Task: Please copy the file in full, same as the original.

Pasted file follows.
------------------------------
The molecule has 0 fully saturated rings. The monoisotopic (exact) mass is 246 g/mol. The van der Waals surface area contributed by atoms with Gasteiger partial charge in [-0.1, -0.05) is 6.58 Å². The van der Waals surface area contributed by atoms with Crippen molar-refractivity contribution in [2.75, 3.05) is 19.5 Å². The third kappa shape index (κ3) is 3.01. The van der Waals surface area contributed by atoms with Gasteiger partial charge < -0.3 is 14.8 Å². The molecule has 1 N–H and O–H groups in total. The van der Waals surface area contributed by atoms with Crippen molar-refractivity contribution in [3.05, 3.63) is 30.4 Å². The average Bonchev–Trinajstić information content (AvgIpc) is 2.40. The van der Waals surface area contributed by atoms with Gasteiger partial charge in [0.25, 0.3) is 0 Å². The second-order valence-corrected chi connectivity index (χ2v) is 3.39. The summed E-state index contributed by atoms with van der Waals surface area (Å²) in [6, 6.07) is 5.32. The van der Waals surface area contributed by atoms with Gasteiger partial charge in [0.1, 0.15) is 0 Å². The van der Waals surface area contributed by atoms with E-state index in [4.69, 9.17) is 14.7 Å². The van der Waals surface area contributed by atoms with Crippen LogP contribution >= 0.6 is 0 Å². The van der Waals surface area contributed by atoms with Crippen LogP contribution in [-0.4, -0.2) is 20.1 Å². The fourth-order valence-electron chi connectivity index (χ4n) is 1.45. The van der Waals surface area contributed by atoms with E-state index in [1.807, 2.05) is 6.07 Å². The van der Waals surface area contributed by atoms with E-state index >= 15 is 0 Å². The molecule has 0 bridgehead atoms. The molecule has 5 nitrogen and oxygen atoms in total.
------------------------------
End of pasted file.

The molecule has 0 fully saturated rings. The monoisotopic (exact) mass is 246 g/mol. The van der Waals surface area contributed by atoms with Gasteiger partial charge in [-0.1, -0.05) is 6.58 Å². The van der Waals surface area contributed by atoms with Crippen molar-refractivity contribution in [2.75, 3.05) is 19.5 Å². The third kappa shape index (κ3) is 3.01. The van der Waals surface area contributed by atoms with Gasteiger partial charge < -0.3 is 14.8 Å². The molecule has 1 N–H and O–H groups in total. The van der Waals surface area contributed by atoms with Crippen molar-refractivity contribution in [3.05, 3.63) is 30.4 Å². The average Bonchev–Trinajstić information content (AvgIpc) is 2.40. The van der Waals surface area contributed by atoms with Gasteiger partial charge in [0.25, 0.3) is 0 Å². The second-order valence-corrected chi connectivity index (χ2v) is 3.39. The summed E-state index contributed by atoms with van der Waals surface area (Å²) in [6, 6.07) is 5.32. The van der Waals surface area contributed by atoms with Gasteiger partial charge in [0.1, 0.15) is 0 Å². The van der Waals surface area contributed by atoms with E-state index in [4.69, 9.17) is 14.7 Å². The van der Waals surface area contributed by atoms with Crippen LogP contribution >= 0.6 is 0 Å². The van der Waals surface area contributed by atoms with Crippen LogP contribution in [-0.4, -0.2) is 20.1 Å². The fourth-order valence-electron chi connectivity index (χ4n) is 1.45. The van der Waals surface area contributed by atoms with E-state index in [1.807, 2.05) is 6.07 Å². The van der Waals surface area contributed by atoms with E-state index >= 15 is 0 Å². The molecule has 0 bridgehead atoms. The molecule has 5 nitrogen and oxygen atoms in total.